Came across this Feynman quote recently – which I can pretty much just ditto most of what he says, since it is usually on topics of interest to me and, of course he puts things much more eloquently than I – anyway, this one speaks, in a way, to my pet peeve about general education and the stereotype that technical people are not well-rounded.
“I have a friend who’s an artist and has sometimes taken a view which I don’t agree with very well. He’ll hold up a flower and say “look how beautiful it is,” and I’ll agree. Then he says “I as an artist can see how beautiful this is but you as a scientist take this all apart and it becomes a dull thing,” and I think that he’s kind of nutty. First of all, the beauty that he sees is available to other people and to me too, I believe. Although I may not be quite as refined aesthetically as he is … I can appreciate the beauty of a flower. At the same time, I see much more about the flower than he sees. I could imagine the cells in there, the complicated actions inside, which also have a beauty. I mean it’s not just beauty at this dimension, at one centimeter; there’s also beauty at smaller dimensions, the inner structure, also the processes. The fact that the colors in the flower evolved in order to attract insects to pollinate it is interesting; it means that insects can see the color. It adds a question: does this aesthetic sense also exist in the lower forms? Why is it aesthetic? All kinds of interesting questions which the science knowledge only adds to the excitement, the mystery and the awe of a flower. It only adds. I don’t understand how it subtracts.”
~ Richard P. Feynman
For the most part, it’s been my experience that technical people are interested in many topics, and want to know more about other fields besides their own. Sensitive to being seen as a nerd, I’ve heard expressions about wanting to know more about art, or literature, or general education topics. On the other hand, I’ve come across non-technical people who have minimal knowledge of math or science or all sorts of fascinating subjects, and are completely disinterested in learning anything of the sort. In fact there sometimes seems to be a sort of scorn for those topics. Or maybe it’s fear. I’m the first to admit there are things over my head, but one semester at the JC I was taking Calculus, Organic Chemistry, Physics and Political Science. The Poli Sci was for a general education requirement. One of the kids in that class was saying that was the hardest class he had that semester. Really? Oh nevermind.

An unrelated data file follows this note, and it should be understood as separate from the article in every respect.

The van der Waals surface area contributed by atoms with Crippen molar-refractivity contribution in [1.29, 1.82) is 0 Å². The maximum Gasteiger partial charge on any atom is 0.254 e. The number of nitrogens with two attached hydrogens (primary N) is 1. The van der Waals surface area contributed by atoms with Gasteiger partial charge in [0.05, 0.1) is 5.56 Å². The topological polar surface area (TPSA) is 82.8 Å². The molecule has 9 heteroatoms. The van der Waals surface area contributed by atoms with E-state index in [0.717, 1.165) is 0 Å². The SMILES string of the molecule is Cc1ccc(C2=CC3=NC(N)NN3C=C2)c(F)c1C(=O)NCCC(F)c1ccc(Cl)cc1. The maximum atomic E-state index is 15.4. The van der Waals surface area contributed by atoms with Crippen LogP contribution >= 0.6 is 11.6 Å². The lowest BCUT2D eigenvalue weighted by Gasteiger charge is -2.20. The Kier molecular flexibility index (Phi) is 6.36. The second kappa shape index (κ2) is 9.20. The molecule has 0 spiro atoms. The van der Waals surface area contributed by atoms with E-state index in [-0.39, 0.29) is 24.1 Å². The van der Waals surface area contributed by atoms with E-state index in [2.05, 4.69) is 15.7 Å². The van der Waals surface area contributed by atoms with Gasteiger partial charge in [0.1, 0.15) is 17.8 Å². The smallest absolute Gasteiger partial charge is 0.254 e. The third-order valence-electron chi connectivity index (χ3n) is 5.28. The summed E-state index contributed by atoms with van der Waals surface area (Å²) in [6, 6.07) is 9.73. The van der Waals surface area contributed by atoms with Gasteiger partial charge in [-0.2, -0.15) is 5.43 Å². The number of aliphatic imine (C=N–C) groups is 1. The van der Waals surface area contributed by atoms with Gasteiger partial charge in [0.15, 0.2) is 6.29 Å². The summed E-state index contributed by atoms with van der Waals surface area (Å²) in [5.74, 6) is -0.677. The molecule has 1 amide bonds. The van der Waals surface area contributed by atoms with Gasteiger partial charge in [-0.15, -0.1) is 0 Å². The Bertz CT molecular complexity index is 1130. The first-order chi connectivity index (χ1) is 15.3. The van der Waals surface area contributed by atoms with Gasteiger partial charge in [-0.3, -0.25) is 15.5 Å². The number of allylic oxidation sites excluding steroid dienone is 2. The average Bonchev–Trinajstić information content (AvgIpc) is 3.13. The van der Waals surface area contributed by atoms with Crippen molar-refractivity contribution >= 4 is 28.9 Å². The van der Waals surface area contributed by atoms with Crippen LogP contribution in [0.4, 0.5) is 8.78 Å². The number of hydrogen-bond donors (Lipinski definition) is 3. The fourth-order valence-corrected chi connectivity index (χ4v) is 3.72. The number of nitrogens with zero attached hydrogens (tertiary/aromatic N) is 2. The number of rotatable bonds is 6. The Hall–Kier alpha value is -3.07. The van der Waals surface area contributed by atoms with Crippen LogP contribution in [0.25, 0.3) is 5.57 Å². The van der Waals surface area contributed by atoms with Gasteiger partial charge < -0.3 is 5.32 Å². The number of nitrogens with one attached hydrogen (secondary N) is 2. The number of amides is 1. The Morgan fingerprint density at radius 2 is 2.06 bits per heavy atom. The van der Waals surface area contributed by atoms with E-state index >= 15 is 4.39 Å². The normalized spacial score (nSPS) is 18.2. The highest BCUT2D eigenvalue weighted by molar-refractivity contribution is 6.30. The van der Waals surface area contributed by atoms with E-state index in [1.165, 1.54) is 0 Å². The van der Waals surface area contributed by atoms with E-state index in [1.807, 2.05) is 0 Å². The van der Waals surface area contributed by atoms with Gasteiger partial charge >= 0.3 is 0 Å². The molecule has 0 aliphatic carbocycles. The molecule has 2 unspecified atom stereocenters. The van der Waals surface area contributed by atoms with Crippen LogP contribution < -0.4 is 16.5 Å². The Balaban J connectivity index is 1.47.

True, most of the things on all of those lists you can get by in day-to-day life without knowing anything about, but why limit yourself? There is so much amazing stuff (real stuff! don’t get me started about UFOs, zombies, conspiracy theories and the like) in the world to learn about, and like Dr. Feynman says, the more you know the more you appreciate how truly fantastic this place we call home is.